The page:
The United States and Russia have both expressed opposition to Turkey’s threats to resume an offensive in northeastern Syria, where insurgents backed by Ankara have engaged in deadly clashes with allies of both Washington and Moscow.
In a parliamentary speech Monday, Turkish Foreign Minister Mevlut Cavusoglu accused both the U.S. and Russia of failing to live up to back-to-back ceasefire deals last month promising the withdrawal of Kurdish People’s Protection Units (YPG) fighters from designated areas along the Turkish-Syrian border. The top diplomat warned that the two countries have still not “fulfilled whatever was necessary under the agreements” and that his government “will do whatever is necessary in northern Syria” to ensure its goals were met.
Both U.S. and Russian officials disagreed with his assessment.
“We informed the Turkish Government on October 22 that the withdrawal of YPG from the areas controlled by the Turkish military, as stipulated in our Joint Statement of October 17, was complete,” a State Department spokesperson told Newsweek Tuesday. “We stand by that assessment, and note that the Turkish Government has not formally raised any claim of non-compliance with the U.S. Department of State.”
“We expect Turkey to live up to their obligations under the October 17 Joint Statement, including to halt offensive operations in northeast Syria,” the spokesperson, who was authorized only to speak on background, added. “Any new offensive would further undermine regional stability and provide malign actors with opportunities to exploit this instability for their own purposes.”
Also on Tuesday, Russian Defense Ministry Spokesman Major General Igor Konashenkov told reporters that Moscow’s military “was surprised to hear Turkish Foreign Minister Mevlut Cavusoglu’s statement about Russia’s alleged failure to fulfill its promises, as well as his threats about an operation in northern Syria,” according to the state-run Tass Russian News Agency.
“The Turkish top diplomat’s statement calling for military activities may raise tensions in Syria’s north instead of easing them in accordance with a joint memorandum signed by the presidents of Russia and Turkey,” Konashenkov warned, arguing that “a series of measures that Russia has been taking made it possible to significantly stabilize the situation in the region,” including its deal with Turkey and deployment of military police patrols.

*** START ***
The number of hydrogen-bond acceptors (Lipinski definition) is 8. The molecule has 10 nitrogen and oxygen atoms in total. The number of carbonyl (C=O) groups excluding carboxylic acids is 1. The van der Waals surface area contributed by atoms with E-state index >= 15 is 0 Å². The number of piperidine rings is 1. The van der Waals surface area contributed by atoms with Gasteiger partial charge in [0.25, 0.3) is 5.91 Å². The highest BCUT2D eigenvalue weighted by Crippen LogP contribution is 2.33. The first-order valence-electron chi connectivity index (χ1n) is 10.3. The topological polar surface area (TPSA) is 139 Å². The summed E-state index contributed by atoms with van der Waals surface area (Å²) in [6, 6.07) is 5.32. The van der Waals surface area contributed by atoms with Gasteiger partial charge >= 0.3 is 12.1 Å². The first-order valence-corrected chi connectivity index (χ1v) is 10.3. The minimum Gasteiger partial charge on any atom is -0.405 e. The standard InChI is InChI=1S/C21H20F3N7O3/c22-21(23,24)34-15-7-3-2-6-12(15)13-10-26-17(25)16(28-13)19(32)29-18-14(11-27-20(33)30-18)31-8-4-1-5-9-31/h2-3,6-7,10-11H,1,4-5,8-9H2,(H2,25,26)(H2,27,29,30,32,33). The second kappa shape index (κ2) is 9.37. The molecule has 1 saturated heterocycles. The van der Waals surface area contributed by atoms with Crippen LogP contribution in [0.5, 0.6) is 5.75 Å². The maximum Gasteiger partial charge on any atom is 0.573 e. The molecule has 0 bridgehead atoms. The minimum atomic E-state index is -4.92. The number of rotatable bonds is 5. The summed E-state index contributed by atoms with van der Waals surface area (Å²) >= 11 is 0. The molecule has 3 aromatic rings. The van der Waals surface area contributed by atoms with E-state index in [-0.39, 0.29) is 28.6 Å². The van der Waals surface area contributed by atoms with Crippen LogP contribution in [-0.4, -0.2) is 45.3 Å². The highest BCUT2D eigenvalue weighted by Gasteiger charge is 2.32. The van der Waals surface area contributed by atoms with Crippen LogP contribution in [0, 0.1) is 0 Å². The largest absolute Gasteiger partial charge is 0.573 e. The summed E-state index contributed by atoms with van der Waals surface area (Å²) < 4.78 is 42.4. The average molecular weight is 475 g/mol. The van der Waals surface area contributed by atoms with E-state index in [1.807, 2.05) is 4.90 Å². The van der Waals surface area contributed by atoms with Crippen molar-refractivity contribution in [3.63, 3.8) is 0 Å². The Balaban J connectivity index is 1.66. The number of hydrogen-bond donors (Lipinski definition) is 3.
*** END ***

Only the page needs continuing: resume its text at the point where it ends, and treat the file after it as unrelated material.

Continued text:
The U.S., Russia and Turkey have all taken opposing sides in Syria’s eight-year civil war. While Washington and Ankara were initially united in supporting the 2011 rebel and jihadi uprising against Syrian President Bashar al-Assad, the former came to back the YPG-led Syrian Democratic Forces against the Islamic State militant group (ISIS) as Russia joined Iran in supporting the government against all insurgent forces.
With ISIS largely defeated and Syria’s opposition widely reduced to small stretches of territory in the northwest, the Syrian Democratic Forces have come to rule much of the country’s northeast as the Syrian government reclaimed the majority of the nation elsewhere. Turkish President Recep Tayyip Erdogan, however, views the YPG as an extension of the outlawed Kurdistan Workers’ Party (PKK), a separatist group that has waged its own bloody war against the Turkish state.
Erdogan has twice launched incursions to allow the Syrian rebels his country sponsors to take territory from the YPG. As he commenced a third cross-border offensive last month, President Donald Trump decided to withdraw troops to avoid a fight between a NATO ally and a local partner force.
The exit—followed by additional U.S. forces sent to the country’s eastern oil fields—saw the Russian and Syrian militaries assume abandoned U.S. outposts as Moscow oversaw a security agreement between Damascus and the Syrian Democratic Forces, both of whom view Turkey as an invading power and its allied rebel groups as existential threats. To halt the Turkish-led advance, both the Trump administration and Russian President Vladimir Putin struck overlapping deals with Erdogan, vowing to ensure a withdrawal of YPG fighters from designated border regions.
Both the Turkish-led campaign and the joint Syrian Democratic Forces-Syrian government campaign have accused one another of since violating these ceasefires as the death toll continued to mount. The Syrian Observatory for Human Rights, a U.K.-based monitor with ties to Syria’s opposition, reported fresh clashes Tuesday in villages near Tal Abyad in Raqqa province and elsewhere Monday across Hasakah province.
The state-run Syrian Arab News Agency reported Tuesday that the Syrian military had expanded its deployment in Hasakah, accusing Turkey-backed forces of committing acts of looting and kidnapping against the civilian population. That same day, the Syrian Democratic Forces spokesperson Mustafa Bali accused the opposing side of ethnic cleansing.
“The last Armenians living in Turkish occupied Jarablus in northern Syria were forced to convert to Islam by [Turkish]-backed militias,” he tweeted. “Artin and his wife Siron became Marouf and Fatima. Persecution of ethnic and religious minorities continue in everywhere Turkey has occupied.”
Meanwhile, Erdogan tweeted an excerpt of his speech the day before, vowing that his country’s “fight will continue until all terrorist threats to Turkey, particularly in Syria and Northern Iraq, have ended and the last terrorist has been neutralized.